The stream-burning process uses computer algorithms in an Arc Macro Language (AML) program called AGREE, developed by Hellweger and Maidment (1997). Figure 4 shows that AGREE “burns” a “canyon” into the NED-based DEM by subtracting a specified vertical distance from the elevation cells beneath the NHD vector streamlines. The vertical exaggeration of the canyon is controlled by specifying a “Sharp Drop Distance.” A negative “sharp” drop distance (-500 m) was used.
AGREE also “smooths” the elevation adjacent to NHD stream cell locations in the DEM within a buffer distance specified by the AGREE program user. Typically, the buffer distance used is related to a common horizontal displacement error between NHD and NED-derived streams; this distance is seldom exceeded. For this project, the buffer distance was set to 60 m on each side of the NHD flowline. The smoothing process changes the DEM grid-cell elevations within the buffer area to create a downward sloping gradient towards the canyon created beneath the NHD streams. The steepness of the slope within the buffer is controlled by the AGREE “Smooth Drop/Raise Distance” option. A smooth drop distance of -5 m was specified for this project. Figure 4 illustrates how AGREE changes the original DEM surface using all the specified parameters of AGREE.
The use of AGREE’s 60 m smooth drop buffer distance of the NHD streams potentially may cause problems at headwater flowlines that begin at or near drainage divides in the DEM. The 60 m buffer distance at these headwater streams may extend across the DEM drainage divides and into the adjacent basin area, thereby including areas outside the true catchment area. Input datasets were inspected to ensure this situation did not exist in relation to the 8-digit HUC boundaries, and if it did, the NHD streams were trimmed back from the divides.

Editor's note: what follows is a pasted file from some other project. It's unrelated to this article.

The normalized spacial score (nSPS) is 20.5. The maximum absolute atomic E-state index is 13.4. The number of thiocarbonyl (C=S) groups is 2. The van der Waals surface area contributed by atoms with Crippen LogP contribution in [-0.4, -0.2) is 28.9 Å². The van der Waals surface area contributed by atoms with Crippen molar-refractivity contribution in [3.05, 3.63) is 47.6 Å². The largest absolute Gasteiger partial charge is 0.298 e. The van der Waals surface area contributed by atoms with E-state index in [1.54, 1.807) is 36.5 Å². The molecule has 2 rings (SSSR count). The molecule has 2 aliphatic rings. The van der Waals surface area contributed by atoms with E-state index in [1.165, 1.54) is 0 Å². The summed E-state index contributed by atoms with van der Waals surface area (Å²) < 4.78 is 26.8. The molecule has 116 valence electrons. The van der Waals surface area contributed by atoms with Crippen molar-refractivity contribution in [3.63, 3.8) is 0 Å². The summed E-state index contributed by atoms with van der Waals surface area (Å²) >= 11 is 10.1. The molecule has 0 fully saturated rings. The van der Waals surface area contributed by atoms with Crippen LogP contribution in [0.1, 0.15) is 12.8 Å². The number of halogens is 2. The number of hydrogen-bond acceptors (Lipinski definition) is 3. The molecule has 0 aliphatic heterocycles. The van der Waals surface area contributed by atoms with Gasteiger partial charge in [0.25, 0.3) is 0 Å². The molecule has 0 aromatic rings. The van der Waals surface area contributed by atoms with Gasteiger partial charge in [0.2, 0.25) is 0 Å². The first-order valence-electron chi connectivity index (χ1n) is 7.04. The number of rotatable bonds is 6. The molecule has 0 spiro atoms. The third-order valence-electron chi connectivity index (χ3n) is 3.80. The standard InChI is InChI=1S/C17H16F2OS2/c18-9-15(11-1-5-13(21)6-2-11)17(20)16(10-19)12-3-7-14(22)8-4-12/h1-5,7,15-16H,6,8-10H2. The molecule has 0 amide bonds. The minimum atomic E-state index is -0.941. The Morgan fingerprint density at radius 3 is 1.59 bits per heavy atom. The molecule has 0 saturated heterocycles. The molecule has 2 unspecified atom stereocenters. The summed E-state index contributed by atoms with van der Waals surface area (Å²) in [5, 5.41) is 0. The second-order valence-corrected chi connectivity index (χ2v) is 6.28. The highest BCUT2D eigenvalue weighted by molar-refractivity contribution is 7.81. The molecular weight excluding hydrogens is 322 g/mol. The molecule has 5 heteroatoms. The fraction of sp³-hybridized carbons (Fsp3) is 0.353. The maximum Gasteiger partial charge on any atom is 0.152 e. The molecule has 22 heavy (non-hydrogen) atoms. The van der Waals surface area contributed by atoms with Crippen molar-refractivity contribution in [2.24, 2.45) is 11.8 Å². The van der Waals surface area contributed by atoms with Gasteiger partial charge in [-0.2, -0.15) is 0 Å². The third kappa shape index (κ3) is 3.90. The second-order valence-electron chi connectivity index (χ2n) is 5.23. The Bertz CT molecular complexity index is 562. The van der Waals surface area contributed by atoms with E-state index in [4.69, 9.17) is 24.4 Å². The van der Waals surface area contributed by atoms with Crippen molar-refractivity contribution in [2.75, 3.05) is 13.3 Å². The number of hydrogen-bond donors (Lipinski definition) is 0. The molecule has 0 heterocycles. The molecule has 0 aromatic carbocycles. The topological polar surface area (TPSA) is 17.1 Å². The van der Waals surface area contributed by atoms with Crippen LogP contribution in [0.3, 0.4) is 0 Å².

Because the DEM and derived gridded datasets are large, the data were divided into tiles based on the 8-digit Hydrologic Units, also known as “Subbasins,” of the National Watershed Boundary Dataset (WBD). A dataset of Subbasin boundaries was developed and digitized for this project. These boundaries became the first draft (June 2005) of the WBD Subbasin boundaries for Idaho. Further refinements to these boundaries have been made, but these refinements were not reflected in the datasets used for this project. Current status and updated draft WBD datasets for Idaho are available at http://www.idwr.idaho.gov/watersheds/default.htm (Idaho Department of Water Resources, 2008).
The Subbasin boundaries were used to generate simulated “walls” around each Subbasin, by raising the elevation of grid cells by 1,000 m in a 50-m buffer around each Subbasin. The NHD hydrography was edited to ensure it crossed this “wall” only at the designated outlet of the Subbasin. The grid was then processed so that the NHD cut a narrow slot through the “wall” at the outlet. This procedure ensured that no grid cell within the Subbasin would receive a flow direction that crossed the Subbasin boundary anywhere except at the outlet. In this manner, the NED DEM and derived datasets could be processed independently for each Subbasin.